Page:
Perreaux Eloquence 255i integrated amplifier/DAC

hfncommended.pngStill billed as 'The World's Most Powerful Integrated Amplifier', Perreaux's MOSFET flagship has been tickled-up with a new digital input module. And more power too...?

Side-by-side, you'd be forgiven for seeing no changes between the Perreaux Eloquence 255i integrated amplifier and the earlier 250i [HFN Aug '12]. Same rotary, same display, same number of buttons – even the price would leave you clueless, the six years between them inflating the £5695 of the earlier unit to £6895 in standard, line-level-only trim. Given the recent drop in the value of Sterling, that alone could account for the increase, so full marks to Perreaux.

A Host Of Inputs
What will up the price of the new unit, still billed as the 'world's most powerful integrated amplifier' [see PM's Sidebar], are the two modules necessary for anyone using other than line-level only sources. The new DAC module adds £1385 to the price, while the MM/MC phono module costs £540, so the amp as reviewed comes in at £8820. It is thus, thanks to a host of digital inputs including two S/PDIF coax (RCA), two optical (Toslink) and one USB-B, and a phono stage to handle renewed interest in vinyl, a proper 21st century control unit, save for any wireless connectivity.

The MOSFET power amplifier is still rated at 250W/8ohm, and it remains a behemoth, reminding me that I wrote back in 2012 that it is one of those 'single-box amps that will never betray its non-separates status. It behaves, unapologetically, in exactly the manner you'd demand of any high-end unit with vast reserves of power – with grace and guts'. That summary proves equally applicable to the 255i.

If space-saving is part of your future plans, this becomes, effectively, three units in one: preamp, power amp and proper DAC. Make that four, as there's a headphone amp too. It's even more relevant now than when the 250i was launched – headphone listening has become a primary method, especially as the sound quality of 'phones has improved beyond our wildest dreams.

If this were merely a fixed headphone socket, I wouldn't describe it as a headphone amp. Instead, the ¼in socket below the row of operation buttons is rated for 32-600ohm models, and the menu programme allows you to refine its performance for volume trim and balance. I tried a range of cans from 20ohm upwards with no problems, including old Beyers, the Audeze LCD-X [HFN Sep '14], assorted Sennheisers and Focals – all were handled with aplomb.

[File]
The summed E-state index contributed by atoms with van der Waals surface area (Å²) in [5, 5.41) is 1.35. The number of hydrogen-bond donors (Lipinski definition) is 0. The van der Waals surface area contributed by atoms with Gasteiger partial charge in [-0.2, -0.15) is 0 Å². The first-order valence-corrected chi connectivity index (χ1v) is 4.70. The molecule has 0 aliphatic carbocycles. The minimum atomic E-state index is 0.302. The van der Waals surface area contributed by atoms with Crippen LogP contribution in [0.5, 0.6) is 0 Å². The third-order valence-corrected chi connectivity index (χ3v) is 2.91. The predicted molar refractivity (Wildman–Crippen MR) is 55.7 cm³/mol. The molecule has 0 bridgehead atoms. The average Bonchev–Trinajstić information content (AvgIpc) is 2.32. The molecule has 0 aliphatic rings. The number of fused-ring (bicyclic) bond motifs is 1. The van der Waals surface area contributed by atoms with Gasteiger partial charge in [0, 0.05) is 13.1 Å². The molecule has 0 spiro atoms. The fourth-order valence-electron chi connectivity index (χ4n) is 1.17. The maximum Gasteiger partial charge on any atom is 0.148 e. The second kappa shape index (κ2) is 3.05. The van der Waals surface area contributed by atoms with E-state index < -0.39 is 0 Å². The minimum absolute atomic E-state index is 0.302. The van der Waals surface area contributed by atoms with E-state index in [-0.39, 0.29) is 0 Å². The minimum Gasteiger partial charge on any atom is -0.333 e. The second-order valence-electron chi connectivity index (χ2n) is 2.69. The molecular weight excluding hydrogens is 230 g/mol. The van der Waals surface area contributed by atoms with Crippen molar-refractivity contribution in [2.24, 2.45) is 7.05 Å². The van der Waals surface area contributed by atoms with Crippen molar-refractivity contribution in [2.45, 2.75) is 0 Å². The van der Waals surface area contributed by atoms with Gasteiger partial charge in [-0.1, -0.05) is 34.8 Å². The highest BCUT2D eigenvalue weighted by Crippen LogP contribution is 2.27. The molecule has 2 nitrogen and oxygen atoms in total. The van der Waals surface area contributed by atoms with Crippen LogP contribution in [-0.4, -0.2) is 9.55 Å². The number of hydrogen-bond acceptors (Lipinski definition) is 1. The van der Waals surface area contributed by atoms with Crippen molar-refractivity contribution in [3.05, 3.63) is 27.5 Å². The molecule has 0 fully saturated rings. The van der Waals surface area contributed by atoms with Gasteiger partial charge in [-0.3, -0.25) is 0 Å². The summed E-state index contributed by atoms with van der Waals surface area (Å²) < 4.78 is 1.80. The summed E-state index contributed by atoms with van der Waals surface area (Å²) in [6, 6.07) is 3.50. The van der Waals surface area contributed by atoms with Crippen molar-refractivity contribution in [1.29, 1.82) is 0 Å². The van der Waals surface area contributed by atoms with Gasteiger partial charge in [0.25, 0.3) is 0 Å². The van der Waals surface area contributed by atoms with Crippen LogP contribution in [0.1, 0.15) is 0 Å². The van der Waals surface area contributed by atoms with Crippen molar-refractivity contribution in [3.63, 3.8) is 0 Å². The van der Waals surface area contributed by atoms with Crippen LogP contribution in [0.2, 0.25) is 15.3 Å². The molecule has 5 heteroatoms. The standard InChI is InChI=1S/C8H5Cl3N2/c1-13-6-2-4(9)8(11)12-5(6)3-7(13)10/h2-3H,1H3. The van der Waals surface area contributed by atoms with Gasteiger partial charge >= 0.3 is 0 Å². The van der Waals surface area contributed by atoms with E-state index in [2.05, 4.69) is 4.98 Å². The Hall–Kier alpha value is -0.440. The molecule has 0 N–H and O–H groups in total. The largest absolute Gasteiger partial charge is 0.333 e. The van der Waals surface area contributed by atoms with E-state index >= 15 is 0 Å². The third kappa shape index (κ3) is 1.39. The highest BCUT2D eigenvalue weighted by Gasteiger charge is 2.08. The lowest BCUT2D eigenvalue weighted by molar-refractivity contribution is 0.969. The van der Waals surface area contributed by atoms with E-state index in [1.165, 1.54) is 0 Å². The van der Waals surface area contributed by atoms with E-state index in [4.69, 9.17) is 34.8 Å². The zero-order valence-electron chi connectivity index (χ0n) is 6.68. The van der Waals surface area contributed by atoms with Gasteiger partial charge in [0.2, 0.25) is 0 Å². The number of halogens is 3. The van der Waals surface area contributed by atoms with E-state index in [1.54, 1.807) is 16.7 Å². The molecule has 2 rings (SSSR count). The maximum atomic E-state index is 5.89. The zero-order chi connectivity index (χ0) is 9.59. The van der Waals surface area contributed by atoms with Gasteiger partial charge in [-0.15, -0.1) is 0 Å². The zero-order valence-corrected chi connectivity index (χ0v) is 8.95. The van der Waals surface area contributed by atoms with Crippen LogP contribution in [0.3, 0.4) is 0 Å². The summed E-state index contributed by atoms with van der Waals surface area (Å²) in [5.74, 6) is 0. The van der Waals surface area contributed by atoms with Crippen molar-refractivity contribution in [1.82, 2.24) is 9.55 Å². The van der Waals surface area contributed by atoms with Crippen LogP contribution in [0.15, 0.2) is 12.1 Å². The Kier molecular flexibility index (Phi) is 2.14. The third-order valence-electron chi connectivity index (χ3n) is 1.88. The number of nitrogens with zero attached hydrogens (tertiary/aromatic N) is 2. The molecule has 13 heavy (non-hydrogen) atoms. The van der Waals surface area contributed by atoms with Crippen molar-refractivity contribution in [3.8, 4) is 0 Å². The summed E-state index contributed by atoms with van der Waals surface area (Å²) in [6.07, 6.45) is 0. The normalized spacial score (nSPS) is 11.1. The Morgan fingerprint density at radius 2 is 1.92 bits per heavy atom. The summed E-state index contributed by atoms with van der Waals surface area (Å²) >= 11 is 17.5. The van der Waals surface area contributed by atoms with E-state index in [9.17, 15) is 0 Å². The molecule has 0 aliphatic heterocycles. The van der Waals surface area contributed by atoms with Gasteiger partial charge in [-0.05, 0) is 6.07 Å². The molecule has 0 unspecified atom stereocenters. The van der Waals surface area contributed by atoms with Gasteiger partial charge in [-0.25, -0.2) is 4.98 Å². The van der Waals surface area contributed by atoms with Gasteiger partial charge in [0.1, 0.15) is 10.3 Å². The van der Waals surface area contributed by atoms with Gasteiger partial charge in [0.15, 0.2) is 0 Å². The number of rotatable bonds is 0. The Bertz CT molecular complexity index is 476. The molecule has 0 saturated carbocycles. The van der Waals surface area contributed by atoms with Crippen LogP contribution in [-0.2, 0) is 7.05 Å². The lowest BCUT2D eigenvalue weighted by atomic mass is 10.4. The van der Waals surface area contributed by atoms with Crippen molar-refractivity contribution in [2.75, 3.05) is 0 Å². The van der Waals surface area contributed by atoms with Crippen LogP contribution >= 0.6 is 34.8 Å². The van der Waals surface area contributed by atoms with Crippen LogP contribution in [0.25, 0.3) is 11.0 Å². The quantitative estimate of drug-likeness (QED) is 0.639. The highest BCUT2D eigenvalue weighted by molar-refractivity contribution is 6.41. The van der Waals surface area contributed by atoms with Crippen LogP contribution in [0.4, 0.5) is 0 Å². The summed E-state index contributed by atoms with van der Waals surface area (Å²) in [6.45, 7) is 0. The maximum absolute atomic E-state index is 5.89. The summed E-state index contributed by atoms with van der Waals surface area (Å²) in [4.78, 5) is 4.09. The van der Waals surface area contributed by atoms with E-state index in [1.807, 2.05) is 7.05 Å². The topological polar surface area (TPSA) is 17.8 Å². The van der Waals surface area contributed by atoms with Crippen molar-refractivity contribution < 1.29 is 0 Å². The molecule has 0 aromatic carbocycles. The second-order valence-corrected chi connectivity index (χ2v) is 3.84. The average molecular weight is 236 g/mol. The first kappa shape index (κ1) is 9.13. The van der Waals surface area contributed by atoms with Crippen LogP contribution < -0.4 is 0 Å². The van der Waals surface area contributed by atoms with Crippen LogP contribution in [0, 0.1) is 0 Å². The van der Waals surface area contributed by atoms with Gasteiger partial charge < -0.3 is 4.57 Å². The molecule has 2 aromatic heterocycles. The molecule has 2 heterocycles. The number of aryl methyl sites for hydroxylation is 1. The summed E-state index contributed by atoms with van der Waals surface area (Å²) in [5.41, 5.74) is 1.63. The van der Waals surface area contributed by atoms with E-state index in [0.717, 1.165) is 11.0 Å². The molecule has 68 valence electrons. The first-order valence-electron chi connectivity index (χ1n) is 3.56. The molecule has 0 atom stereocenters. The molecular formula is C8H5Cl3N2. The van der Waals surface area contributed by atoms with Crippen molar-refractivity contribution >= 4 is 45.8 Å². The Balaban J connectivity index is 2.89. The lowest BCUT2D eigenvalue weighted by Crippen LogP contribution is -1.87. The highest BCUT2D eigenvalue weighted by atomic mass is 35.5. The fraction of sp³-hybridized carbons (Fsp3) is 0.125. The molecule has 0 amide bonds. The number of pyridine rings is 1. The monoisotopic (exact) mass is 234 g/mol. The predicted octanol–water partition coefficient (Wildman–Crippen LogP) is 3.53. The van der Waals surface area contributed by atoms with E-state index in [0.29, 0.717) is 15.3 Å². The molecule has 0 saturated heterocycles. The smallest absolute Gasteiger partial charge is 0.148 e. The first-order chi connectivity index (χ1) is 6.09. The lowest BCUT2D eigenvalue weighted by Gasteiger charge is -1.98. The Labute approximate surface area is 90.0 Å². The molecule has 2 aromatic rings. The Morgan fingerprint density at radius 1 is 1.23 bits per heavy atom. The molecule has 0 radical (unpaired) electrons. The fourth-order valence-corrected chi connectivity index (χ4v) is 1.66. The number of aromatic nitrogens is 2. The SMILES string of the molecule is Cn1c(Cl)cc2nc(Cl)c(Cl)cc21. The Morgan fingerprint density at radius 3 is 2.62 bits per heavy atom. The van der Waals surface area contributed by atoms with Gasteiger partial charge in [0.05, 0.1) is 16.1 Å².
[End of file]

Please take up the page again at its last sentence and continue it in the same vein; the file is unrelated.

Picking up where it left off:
Next to the headphone socket, also in keeping with modern trends, is a 3.5mm stereo auxiliary input. Thus, the Perreaux owner coming home from a jog or a flight or anywhere else he or she might be using a portable can continue using that source simply by connecting it to the 255i with an appropriate lead. Across the front, as before with the 250i, the super-clean panel contains a massive volume rotary, described by Perreaux as 'a 3rd-generation microprocessor-controlled analogue device'. To its right is the display, crucial for its menu usage, above a row of press-buttons for menu navigation and all other functions save on/off. A press button on the lower left of the fascia takes the 255i out of, or places it into, standby.

Complete Customisation
That's it for controls, though it's worth noting that two remotes are provided – a small, simplified handset for the basics and another for full control, menu access, synergy with other Perreaux models and the like. The menu allows the user to change everything from the naming of inputs to balance trim to muting levels (which is particularly nice, offering levels of attenuation in 10dB steps down to –40dB), maximum volume trim, clock configuration, all manner of display parameters and numerous other functions.

So totally customisable is this unit that one needs an evening just to set it up for total personalisation. Indeed, the menu instructions filled seven pages in the manual. If you are an inveterate fiddler, however, you will want to situate the 255i at eye level, because the small back-lit display is hard to read if you are even slightly off axis.


Only when you turn the unit around will you see what this model adds to the original. Across the top are the speaker terminals for normal or bi-wiring, on either side of an earthing post. Below, in left-right mirror image are XLRs for one balanced source and four sets of RCAs configured as line inputs, with Input 1 marked 'phono' for the module, should one be fitted. Input 4 bypasses the volume control for signal throughput, eg, as a home theatre loop. At the bottom are trigger inputs of various types and RS232 input for configuring system integration. At the centre is an IEC mains input, the primary on/off rocker and a fuse holder. The digital inputs are placed in a row above the analogue sockets.

sqnote.jpgIt's An Animal!
It took only minutes to drop this into the system in place of my Audio Research pre/power combination. Sources included the Marantz CD12 and Pro-Ject CD Box transports, the Mytek Brooklyn DAC [HFN Aug '17] and the SME 30/2 turntable [HFN Nov 1990] with Series V arm and London Gold cartridge. Speakers included the Gato Audio FM-50s and the Wilson Yvettes [HFN Feb '17]. Absolutely no snags occurred, no grazed knuckles, no gnashing of teeth. In other words, this is a dream to set up.

Perreaux Industries Ltd
New Zealand
Supplied by: Elite Audio (Distribution) Ltd, London
0203 397 1119